This month we have listed twelve pieces of glass by Swedish designer Ingeborg Lundin. Here we provide a brief introduction to her work and highlight the pieces of hers that we have.
Ingeborg Lundin (source wiki commons)
Ingeborg Lundin (1921-92) was a glass designer who worked in Sweden in the post-War years. She studied at the National College of Art Craft and Design in Stockholm. He first and only job was at the Orrefors glass factory that she joined in 1947. Lundin was their first woman designer and joined a team still led by some of the great pre-War designers such as Edvin Ohrstom, Nils Landberg and Sven Palmqvist. She quickly made a name for herself with her distinctive and novel designs in a wide range of types of glass that are quite different to her peers. She produced art-glass objects such as Ariel and Graal pieces, highly accomplished and very distinctive etched glass as well as a wide range of sculptural glass pieces more akin to sculpture. She also produced a number of successful table ware designs. All of her designs have a lightness to them and bring an element of novelty even though the different techniques she was using were well established.
A group of Ingeborg Lundin glass for Orrefors.
Two of her best known designs are the sculptural hour glass vase and in 1955 the 47cm high Applet or Apple vase, which was made in a range of colours. In recognition of her work and her contrubution to glass design she won the prestigious Lunning prize in 1954. This prize ran from 1951-70 and was awarded each year to two up and coming Scandinavian designers.
Her Apple vase is one of the most iconic pieces of Scandinavian glass ever made. It features on the cover of Lesley Jackson's book The New Look: Design in the Fifties. An example was made for the Milan Triennale in 1957 where it was awarded a gold medal which helped to secure her reputation as one of the great glass designers.
She had a reputation for innovation and distnctive designs in her first decade of work. Her etched glass drew influences from Surrealism and was in marked contract to the Classicism typical of that glass medium established at Orrefors before the war. Her designs are often light and playful but exhibit great skill and innovation. She was happy to used both figurative and abstract designs in her work.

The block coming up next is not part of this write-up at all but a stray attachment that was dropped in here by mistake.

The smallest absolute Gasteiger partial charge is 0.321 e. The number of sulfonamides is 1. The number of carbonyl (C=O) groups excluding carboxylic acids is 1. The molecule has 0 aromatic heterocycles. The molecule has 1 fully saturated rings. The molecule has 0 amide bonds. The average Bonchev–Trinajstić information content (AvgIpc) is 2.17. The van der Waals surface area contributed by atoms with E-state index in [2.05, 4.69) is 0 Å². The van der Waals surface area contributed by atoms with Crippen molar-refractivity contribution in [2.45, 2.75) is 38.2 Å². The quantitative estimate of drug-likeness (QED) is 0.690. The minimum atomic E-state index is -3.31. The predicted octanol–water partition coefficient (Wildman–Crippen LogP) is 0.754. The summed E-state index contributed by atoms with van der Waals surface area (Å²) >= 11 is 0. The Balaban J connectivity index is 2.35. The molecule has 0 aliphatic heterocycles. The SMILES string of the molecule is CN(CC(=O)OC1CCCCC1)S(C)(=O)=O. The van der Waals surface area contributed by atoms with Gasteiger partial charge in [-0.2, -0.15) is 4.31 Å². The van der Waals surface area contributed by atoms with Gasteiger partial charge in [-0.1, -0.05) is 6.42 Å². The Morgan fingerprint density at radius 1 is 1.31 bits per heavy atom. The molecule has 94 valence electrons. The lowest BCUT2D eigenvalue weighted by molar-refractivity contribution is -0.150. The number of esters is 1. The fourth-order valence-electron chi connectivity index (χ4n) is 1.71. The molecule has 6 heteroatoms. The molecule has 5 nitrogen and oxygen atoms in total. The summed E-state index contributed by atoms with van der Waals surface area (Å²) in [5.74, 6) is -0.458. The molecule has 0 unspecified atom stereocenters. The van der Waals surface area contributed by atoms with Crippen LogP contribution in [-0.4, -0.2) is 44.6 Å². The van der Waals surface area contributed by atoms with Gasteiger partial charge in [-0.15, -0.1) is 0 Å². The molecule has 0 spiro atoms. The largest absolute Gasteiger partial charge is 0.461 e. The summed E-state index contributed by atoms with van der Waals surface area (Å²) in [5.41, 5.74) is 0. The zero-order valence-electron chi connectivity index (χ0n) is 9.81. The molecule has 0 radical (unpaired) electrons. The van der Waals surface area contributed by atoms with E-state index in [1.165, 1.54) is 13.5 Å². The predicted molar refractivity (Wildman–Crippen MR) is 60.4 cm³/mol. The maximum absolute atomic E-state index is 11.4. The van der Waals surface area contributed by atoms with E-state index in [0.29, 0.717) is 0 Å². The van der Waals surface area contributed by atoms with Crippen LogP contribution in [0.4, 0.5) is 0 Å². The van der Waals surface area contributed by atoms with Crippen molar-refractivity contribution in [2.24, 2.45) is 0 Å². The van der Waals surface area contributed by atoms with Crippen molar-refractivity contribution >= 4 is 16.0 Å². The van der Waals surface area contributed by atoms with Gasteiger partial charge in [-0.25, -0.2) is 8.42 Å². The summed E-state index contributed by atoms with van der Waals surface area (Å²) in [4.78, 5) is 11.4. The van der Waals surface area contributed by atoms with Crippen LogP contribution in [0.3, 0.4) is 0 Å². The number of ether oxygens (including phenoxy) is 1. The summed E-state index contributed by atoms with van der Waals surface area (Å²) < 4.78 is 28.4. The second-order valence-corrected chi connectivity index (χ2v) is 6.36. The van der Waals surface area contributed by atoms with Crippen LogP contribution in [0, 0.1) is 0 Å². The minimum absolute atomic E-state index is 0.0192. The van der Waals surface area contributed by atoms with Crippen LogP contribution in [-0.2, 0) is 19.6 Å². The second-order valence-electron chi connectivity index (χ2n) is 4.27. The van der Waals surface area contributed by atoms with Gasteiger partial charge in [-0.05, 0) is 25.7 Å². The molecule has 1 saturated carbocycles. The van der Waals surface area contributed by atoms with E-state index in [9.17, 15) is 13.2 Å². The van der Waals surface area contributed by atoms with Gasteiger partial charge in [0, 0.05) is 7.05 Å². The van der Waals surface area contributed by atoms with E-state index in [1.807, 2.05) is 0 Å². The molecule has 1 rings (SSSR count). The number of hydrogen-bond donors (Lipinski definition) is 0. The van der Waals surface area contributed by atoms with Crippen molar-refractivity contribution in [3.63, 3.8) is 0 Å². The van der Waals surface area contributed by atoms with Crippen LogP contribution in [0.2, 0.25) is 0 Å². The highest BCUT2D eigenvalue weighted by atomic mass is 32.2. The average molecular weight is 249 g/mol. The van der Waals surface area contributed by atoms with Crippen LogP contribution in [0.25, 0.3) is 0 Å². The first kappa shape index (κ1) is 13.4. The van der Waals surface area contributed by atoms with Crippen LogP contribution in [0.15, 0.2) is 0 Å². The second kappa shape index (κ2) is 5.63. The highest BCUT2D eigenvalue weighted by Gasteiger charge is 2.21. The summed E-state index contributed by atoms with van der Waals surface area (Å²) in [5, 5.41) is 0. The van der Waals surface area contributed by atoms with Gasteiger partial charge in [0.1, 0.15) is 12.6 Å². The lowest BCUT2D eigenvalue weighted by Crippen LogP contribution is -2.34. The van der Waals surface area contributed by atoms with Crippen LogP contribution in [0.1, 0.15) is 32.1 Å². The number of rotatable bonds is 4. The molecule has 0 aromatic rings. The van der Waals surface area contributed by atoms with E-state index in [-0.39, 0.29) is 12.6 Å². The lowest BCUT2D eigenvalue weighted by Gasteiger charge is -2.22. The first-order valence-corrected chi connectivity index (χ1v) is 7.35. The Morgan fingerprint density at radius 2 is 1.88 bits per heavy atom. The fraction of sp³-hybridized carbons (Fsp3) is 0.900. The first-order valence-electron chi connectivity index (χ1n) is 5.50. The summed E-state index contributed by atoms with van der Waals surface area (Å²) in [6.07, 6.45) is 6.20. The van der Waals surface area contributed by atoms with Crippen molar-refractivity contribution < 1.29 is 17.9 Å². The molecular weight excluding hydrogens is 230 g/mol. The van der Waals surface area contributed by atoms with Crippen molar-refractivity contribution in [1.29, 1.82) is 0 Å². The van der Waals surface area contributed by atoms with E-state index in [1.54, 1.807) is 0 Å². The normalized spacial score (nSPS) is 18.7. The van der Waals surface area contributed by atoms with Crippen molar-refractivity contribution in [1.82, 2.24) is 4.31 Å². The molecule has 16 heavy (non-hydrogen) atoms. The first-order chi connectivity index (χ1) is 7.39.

Lundin approached the new decade of the 1960s as an established figure in Swedish glass. Her pieces from the 1960s drew influence from the pop art culture of that decade, with a sense of modernity and strong use of bold colours and simple lines.
In 1971 Lundin retired from Orrefors and from glass design though she made a brief return in the early 1990s shortly before her death producing a number of designs for Maleras Glassworks.
During her career she helped to transform the style of glass made at Orrefors after the war. Her engraved glass, glass objects, Graal and Ariel pieces are all amongst the finest pieces of post-War glass design. Her work is represented in the National Museum in Stockholm, The British Museum, Victoria and Albert Museum, and at many museums worldwide. In many respects her work epitomises the post war Scandinavian design in glass and stands as some the finest glass made during that era. As the years pass her reputation is only set to grow.
Our pieces for sale are illustrated below. These are listed in both our Glass and Women Designers sections with dimensions and prices and are all avaiable for sale. Any that sell will subsequently show in our sold section if you want a closer look.
Five beak vases designed by Ingeborg Lundin for Orrefors in the 1950s. Unsigned.
Three glass bowls and dishes by Lundin for Orrefors from the 1960s. The use of bold swirls of colour typifies design in glass in that decade. Signed D.
Ingeborg Lundin vase with bubbles for Orrefors. A great creative use of bubbles in the design.
Lundin's work for Orrefors is either signed with a full signature on the important pieces such as Ariel, Graal or exhibition pieces. Others, like this one, are denoted as being by her with the letter D before the model number as in lun"D"in. She wouldn't have been able to use the letter L for "L"undin as that had already been used in the earlier work of Vicke Lindstrand and would have caused confusion.
A small bowl by Ingeborg Lundin for Orrefors as part of the eclipse range that was introduced in 1957. The fusion of two pieces of glass gives the illusion of it being partially full of liquid but at an improbable angle!
A rare exhibition or "expo" piece by Ingeborg Lundin for Orrefors, signed and dated 1968.
It was common for glass factories such as Orrefors to show a range of new designs by their leading designers at big exhibitions and world fairs each year. Many of these were made in very small numbers as trial pieces or prototypes simply to be shown to the judges, the press and the public who attended. A few really successful designs would subsequently go into production but most never did. Like this one, they are great rarities and are highly sought after by collectors.
The star piece in our exhibition, a rare Graal bowl by Ingeborg Lundin for Orrefors, signed and dated 1967.
(C) Haresfur.co.uk please do not reprint without permission.